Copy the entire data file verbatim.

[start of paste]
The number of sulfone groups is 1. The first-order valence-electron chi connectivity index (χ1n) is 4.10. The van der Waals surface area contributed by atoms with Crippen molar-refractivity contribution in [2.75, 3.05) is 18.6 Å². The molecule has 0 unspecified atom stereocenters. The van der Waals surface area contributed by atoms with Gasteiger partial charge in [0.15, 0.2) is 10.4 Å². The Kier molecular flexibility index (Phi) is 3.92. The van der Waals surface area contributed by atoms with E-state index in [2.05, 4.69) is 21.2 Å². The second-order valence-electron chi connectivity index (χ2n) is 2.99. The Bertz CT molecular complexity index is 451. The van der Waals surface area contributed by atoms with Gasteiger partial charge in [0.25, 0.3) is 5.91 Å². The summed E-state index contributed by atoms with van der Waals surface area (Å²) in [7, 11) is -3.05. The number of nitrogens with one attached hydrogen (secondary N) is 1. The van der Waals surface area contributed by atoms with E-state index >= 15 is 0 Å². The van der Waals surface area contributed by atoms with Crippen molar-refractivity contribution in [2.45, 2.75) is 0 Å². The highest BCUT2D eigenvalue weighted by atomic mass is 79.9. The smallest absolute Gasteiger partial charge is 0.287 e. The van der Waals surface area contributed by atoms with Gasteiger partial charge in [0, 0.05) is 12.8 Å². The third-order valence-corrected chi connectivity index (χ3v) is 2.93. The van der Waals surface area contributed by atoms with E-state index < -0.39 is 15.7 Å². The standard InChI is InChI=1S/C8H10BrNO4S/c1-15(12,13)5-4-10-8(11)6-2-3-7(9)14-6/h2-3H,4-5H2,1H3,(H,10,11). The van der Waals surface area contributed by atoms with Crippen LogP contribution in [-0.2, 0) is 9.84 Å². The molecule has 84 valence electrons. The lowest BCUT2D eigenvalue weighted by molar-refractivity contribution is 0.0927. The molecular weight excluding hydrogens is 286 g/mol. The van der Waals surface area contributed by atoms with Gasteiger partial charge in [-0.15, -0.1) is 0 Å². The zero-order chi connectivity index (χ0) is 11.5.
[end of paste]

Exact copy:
The number of sulfone groups is 1. The first-order valence-electron chi connectivity index (χ1n) is 4.10. The van der Waals surface area contributed by atoms with Crippen molar-refractivity contribution in [2.75, 3.05) is 18.6 Å². The molecule has 0 unspecified atom stereocenters. The van der Waals surface area contributed by atoms with Gasteiger partial charge in [0.15, 0.2) is 10.4 Å². The Kier molecular flexibility index (Phi) is 3.92. The van der Waals surface area contributed by atoms with E-state index in [2.05, 4.69) is 21.2 Å². The second-order valence-electron chi connectivity index (χ2n) is 2.99. The Bertz CT molecular complexity index is 451. The van der Waals surface area contributed by atoms with Gasteiger partial charge in [0.25, 0.3) is 5.91 Å². The summed E-state index contributed by atoms with van der Waals surface area (Å²) in [7, 11) is -3.05. The number of nitrogens with one attached hydrogen (secondary N) is 1. The van der Waals surface area contributed by atoms with E-state index >= 15 is 0 Å². The van der Waals surface area contributed by atoms with Crippen molar-refractivity contribution in [2.45, 2.75) is 0 Å². The highest BCUT2D eigenvalue weighted by atomic mass is 79.9. The smallest absolute Gasteiger partial charge is 0.287 e. The van der Waals surface area contributed by atoms with Gasteiger partial charge in [0, 0.05) is 12.8 Å². The third-order valence-corrected chi connectivity index (χ3v) is 2.93. The van der Waals surface area contributed by atoms with E-state index < -0.39 is 15.7 Å². The standard InChI is InChI=1S/C8H10BrNO4S/c1-15(12,13)5-4-10-8(11)6-2-3-7(9)14-6/h2-3H,4-5H2,1H3,(H,10,11). The van der Waals surface area contributed by atoms with Crippen LogP contribution in [-0.2, 0) is 9.84 Å². The molecule has 84 valence electrons. The lowest BCUT2D eigenvalue weighted by molar-refractivity contribution is 0.0927. The molecular weight excluding hydrogens is 286 g/mol. The van der Waals surface area contributed by atoms with Gasteiger partial charge in [-0.15, -0.1) is 0 Å². The zero-order chi connectivity index (χ0) is 11.5.